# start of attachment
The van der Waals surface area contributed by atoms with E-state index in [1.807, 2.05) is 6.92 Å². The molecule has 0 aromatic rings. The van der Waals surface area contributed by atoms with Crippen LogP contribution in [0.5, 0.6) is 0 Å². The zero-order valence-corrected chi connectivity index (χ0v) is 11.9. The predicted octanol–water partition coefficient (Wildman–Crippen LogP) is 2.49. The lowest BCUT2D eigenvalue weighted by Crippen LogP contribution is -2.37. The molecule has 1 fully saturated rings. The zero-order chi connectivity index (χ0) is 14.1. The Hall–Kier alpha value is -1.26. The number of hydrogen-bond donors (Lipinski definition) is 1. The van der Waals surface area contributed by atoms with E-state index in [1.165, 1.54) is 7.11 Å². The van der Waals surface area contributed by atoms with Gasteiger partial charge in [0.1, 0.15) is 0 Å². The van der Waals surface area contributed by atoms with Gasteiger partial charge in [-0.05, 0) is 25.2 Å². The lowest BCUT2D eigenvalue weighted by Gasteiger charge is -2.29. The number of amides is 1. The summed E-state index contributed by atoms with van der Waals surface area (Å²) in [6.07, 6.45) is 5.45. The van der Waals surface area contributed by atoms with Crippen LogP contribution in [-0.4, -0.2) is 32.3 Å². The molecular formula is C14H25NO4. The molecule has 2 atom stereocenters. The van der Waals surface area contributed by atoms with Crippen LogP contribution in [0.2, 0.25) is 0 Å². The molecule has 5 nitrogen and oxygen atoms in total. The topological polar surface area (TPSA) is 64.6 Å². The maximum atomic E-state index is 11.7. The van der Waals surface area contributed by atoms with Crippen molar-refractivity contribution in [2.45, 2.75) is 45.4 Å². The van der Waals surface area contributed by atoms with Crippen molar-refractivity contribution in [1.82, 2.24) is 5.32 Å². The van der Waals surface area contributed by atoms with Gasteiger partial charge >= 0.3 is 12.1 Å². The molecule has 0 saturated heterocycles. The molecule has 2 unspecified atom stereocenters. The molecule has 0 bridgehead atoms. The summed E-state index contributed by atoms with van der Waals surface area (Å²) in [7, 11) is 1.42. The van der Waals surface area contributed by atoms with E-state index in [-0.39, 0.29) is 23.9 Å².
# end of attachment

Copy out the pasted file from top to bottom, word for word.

The van der Waals surface area contributed by atoms with E-state index in [1.807, 2.05) is 6.92 Å². The molecule has 0 aromatic rings. The van der Waals surface area contributed by atoms with Crippen LogP contribution in [0.5, 0.6) is 0 Å². The zero-order valence-corrected chi connectivity index (χ0v) is 11.9. The predicted octanol–water partition coefficient (Wildman–Crippen LogP) is 2.49. The lowest BCUT2D eigenvalue weighted by Crippen LogP contribution is -2.37. The molecule has 1 fully saturated rings. The zero-order chi connectivity index (χ0) is 14.1. The Hall–Kier alpha value is -1.26. The number of hydrogen-bond donors (Lipinski definition) is 1. The van der Waals surface area contributed by atoms with E-state index in [1.165, 1.54) is 7.11 Å². The van der Waals surface area contributed by atoms with Gasteiger partial charge in [0.1, 0.15) is 0 Å². The van der Waals surface area contributed by atoms with Gasteiger partial charge in [-0.05, 0) is 25.2 Å². The lowest BCUT2D eigenvalue weighted by Gasteiger charge is -2.29. The number of amides is 1. The summed E-state index contributed by atoms with van der Waals surface area (Å²) in [6.07, 6.45) is 5.45. The van der Waals surface area contributed by atoms with Crippen LogP contribution in [-0.4, -0.2) is 32.3 Å². The molecular formula is C14H25NO4. The molecule has 2 atom stereocenters. The van der Waals surface area contributed by atoms with Crippen LogP contribution in [0.2, 0.25) is 0 Å². The molecule has 5 nitrogen and oxygen atoms in total. The topological polar surface area (TPSA) is 64.6 Å². The maximum atomic E-state index is 11.7. The van der Waals surface area contributed by atoms with Crippen molar-refractivity contribution in [2.45, 2.75) is 45.4 Å². The van der Waals surface area contributed by atoms with Crippen molar-refractivity contribution in [1.82, 2.24) is 5.32 Å². The van der Waals surface area contributed by atoms with Gasteiger partial charge >= 0.3 is 12.1 Å². The molecule has 0 saturated heterocycles. The molecule has 2 unspecified atom stereocenters. The molecule has 0 bridgehead atoms. The summed E-state index contributed by atoms with van der Waals surface area (Å²) in [7, 11) is 1.42. The van der Waals surface area contributed by atoms with E-state index in [-0.39, 0.29) is 23.9 Å².